It's fascinating to me to find that in thetime that I have been working on this, there has been so much change in the text of the SAB. In going back and cleaning up old entries, I've found that a few things I attempted to refute appear to have been accepted by Steve Wells (although not necessarily solely on my say-so, of course) and edited out.
At the same time, I note that there are new things added that were not there before. Both his project and mine are obviously ever-changing, as repeated readings of the Bible reveal more and more things, both for and against Christian belief.
Anyway, since it was there, I thought I'd go back and take a look at what seem to be new points in Genesis 1.
The SAB has incorporated a page on Gap Theory, which wasn't there when I was covering that chapter, although I mentioned it as a matter of academic interest. It might be fun to read some of those links and learn more about this odd theory; anyone who read my post before and wanted to know more would probably learn a lot from those links, since I really gave all of what little knowlege I had, and I know the theory is far more fleshed out by some others. There is also a reference page for the firmament.
I don't recall the SAB referring to the idea that childbearing is sinful. It's easy enough to address, though; the answer is no. The verse given to suggest otherwise is misrepresented, in my opinion. Yes, the mother had to bring an offering, but that does not necessarily imply that childbearing was a sin; it's just part of a ceremonial cleansing.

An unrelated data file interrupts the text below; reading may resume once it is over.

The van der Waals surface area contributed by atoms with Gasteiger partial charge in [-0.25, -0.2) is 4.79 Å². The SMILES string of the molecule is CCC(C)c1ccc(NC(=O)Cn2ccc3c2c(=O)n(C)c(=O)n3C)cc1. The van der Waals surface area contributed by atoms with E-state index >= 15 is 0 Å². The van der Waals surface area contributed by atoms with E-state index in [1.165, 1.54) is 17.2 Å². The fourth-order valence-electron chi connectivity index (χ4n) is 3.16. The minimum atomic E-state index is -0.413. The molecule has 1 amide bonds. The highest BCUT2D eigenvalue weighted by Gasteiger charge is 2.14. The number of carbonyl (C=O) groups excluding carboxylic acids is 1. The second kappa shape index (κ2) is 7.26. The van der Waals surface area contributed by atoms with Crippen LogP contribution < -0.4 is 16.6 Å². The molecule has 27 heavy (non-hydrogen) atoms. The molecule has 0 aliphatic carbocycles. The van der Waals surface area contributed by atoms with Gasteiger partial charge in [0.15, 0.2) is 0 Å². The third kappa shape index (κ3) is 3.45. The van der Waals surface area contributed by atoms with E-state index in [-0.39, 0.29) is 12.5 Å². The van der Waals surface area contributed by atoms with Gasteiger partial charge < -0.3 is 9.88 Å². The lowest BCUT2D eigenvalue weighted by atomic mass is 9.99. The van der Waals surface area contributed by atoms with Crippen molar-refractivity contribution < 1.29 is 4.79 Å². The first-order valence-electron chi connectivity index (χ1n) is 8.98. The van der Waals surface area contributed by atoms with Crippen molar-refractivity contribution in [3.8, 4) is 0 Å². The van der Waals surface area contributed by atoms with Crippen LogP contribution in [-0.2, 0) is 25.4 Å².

I'm sure the question about marijuana wasn't there before, I think I would have remembered. I think that's an interesting interpretation of this verse that falls apart under further scrutiny. Think of all the poisonous plants that exist; surely God did not intend that we eat poison ivy (toxicodendron radicans), right? (Actually, the SAB also discusses that elsewhere.) One possibility here is that at the time of creation, before the fall, every plant was edible, but some became poisonous or otherwise dangerous. Another possibility is the one most people get out of that verse: that humans were originally designed to be vegetarians, and it was not meant that all plants were to be eaten, but that all they were to eat was plants. Now that being said, I will go on the record as saying that all the plants mentioned there (if you didn't click the link, there's more than marijuana in the question) have potential medicinal value, and as such, they are good. I think it's foolish to miss that there is a difference between drug use and drug abuse. I myself have been known to be an abuser of the plant coffea arabica, another plant that naturally produces a drug. The right and wrong of drug use is only partly related to the legality of the matter, I really ought to avoid excessive use, and have done so for quite some time. (Reading up on the matter, it turns out that caffeine is a natural pesticide. Interesting, no?)
Anyway, that was a fun break from discussing Mosaic Law, which hopefully I'll get back to in sooner than a month's time.